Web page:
(SELECT b.id FROM statustable b WHERE a.element = b.element AND b.hour < a.hour ORDER BY hour DESC LIMIT 1) as last_id, 
(SELECT b.status FROM statustable b WHERE a.element = b.element AND b.hour < a.hour ORDER BY hour DESC LIMIT 1) as last_status 
FROM statustable a 
WHERE a.status = a.last_status
ORDER BY a.hour DESC

[/quote]

This output it’s correct… because when the value of count_notavail for the same element is 0 I have the problem …

Danger Will Robinson… consider this potential set of data:

19 Unavailable 05:00 4
19 Unavailable 04:00 3
19 Available 03:00 2
19 Available 02:30 1

Is this set a problem?

Those column names are “alias” names. eg. the “AS” part
https://dev.mysql.com/doc/refman/8.0/en/problems-with-alias.html

I lean towards avoiding terseness whenever possible if there’s a chance it may compromise clarity. I chose those names in hope of suggesting the values involved the aggregate COUNT function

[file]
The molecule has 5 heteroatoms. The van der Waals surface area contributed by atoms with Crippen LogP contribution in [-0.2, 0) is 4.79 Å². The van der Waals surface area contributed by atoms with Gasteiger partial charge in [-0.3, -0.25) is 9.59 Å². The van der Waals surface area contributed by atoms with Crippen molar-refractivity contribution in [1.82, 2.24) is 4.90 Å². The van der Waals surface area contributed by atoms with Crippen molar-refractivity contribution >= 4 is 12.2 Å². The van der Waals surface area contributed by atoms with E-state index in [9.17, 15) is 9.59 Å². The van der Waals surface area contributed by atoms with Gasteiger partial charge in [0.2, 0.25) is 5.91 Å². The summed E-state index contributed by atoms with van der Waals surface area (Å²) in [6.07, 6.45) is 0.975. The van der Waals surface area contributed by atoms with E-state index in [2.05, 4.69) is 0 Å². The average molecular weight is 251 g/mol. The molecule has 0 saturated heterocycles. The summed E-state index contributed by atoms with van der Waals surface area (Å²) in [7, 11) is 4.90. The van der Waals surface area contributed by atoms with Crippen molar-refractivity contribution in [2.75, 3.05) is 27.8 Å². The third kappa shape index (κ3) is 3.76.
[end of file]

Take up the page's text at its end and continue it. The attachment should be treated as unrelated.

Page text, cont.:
https://dev.mysql.com/doc/refman/8.0/en/counting-rows.html

The “avail” and “notavail” names were in hope of suggesting those two values of the status field. So yes, they might better be named more explicitly as “count_status_available” and “count_status_unavailable”.

EDIT

Indeed, there are many potential “gotchas”. This is why my previous “initially”. My thought was a quick check for a problem would be a good start, under the assumption that concern of the “gotchas” involving a limited data set (eg. element = #) would be next.

More detailed specs regarding exactly what kind of results are wanted would be a big help at arriving at a better solution sooner.

that is the correct approach – stop erroneous data from being inserted into the database in the first place

even if you identify the existing bad rows now, with the queries people are suggesting for you, you must still do something to prevent this from happening again

1 Like

Thank you for suggestion.
I’m sorry but unfortunately this table is compiled by a hosted service.
Otherwise I would have already solved.
On this table I can only make a SELECT query, I don’t have other privileges

That’s too bad. My whole point of finding corrupt data is to fix the root cause so there won’t be yet more corrupt data.

If you can’t do that it doesn’t make sense to continue pursuing a query.

IMHO, you should hand this over to whoever can fix things.